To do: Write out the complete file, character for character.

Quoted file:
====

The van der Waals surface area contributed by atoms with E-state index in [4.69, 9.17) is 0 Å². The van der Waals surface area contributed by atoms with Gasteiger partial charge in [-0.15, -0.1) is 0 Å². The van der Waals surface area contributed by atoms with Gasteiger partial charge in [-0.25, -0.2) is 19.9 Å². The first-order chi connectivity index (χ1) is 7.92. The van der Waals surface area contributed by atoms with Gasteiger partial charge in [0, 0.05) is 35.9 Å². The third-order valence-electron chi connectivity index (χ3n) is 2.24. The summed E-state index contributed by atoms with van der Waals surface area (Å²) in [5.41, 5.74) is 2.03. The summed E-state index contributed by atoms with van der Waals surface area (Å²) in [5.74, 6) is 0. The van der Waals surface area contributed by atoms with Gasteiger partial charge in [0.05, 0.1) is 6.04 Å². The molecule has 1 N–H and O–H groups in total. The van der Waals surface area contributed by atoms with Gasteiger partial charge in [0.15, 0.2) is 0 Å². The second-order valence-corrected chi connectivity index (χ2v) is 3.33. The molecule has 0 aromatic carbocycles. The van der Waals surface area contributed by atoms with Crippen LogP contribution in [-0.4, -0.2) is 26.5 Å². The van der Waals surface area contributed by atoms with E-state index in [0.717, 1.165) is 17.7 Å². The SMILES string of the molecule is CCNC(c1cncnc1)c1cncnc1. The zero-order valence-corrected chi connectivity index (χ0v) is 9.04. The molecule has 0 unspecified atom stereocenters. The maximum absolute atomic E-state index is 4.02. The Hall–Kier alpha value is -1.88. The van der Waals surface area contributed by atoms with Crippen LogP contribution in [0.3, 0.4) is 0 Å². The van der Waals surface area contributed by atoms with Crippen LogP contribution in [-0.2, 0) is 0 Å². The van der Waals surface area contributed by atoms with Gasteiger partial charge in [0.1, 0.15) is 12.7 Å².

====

The van der Waals surface area contributed by atoms with E-state index in [4.69, 9.17) is 0 Å². The van der Waals surface area contributed by atoms with Gasteiger partial charge in [-0.15, -0.1) is 0 Å². The van der Waals surface area contributed by atoms with Gasteiger partial charge in [-0.25, -0.2) is 19.9 Å². The first-order chi connectivity index (χ1) is 7.92. The van der Waals surface area contributed by atoms with Gasteiger partial charge in [0, 0.05) is 35.9 Å². The third-order valence-electron chi connectivity index (χ3n) is 2.24. The summed E-state index contributed by atoms with van der Waals surface area (Å²) in [5.41, 5.74) is 2.03. The summed E-state index contributed by atoms with van der Waals surface area (Å²) in [5.74, 6) is 0. The van der Waals surface area contributed by atoms with Gasteiger partial charge in [0.05, 0.1) is 6.04 Å². The molecule has 1 N–H and O–H groups in total. The van der Waals surface area contributed by atoms with Gasteiger partial charge in [0.15, 0.2) is 0 Å². The second-order valence-corrected chi connectivity index (χ2v) is 3.33. The molecule has 0 aromatic carbocycles. The van der Waals surface area contributed by atoms with Crippen LogP contribution in [-0.4, -0.2) is 26.5 Å². The van der Waals surface area contributed by atoms with E-state index in [0.717, 1.165) is 17.7 Å². The SMILES string of the molecule is CCNC(c1cncnc1)c1cncnc1. The zero-order valence-corrected chi connectivity index (χ0v) is 9.04. The molecule has 0 unspecified atom stereocenters. The maximum absolute atomic E-state index is 4.02. The Hall–Kier alpha value is -1.88. The van der Waals surface area contributed by atoms with Crippen LogP contribution in [0.3, 0.4) is 0 Å². The van der Waals surface area contributed by atoms with Crippen LogP contribution in [-0.2, 0) is 0 Å². The van der Waals surface area contributed by atoms with Gasteiger partial charge in [0.1, 0.15) is 12.7 Å².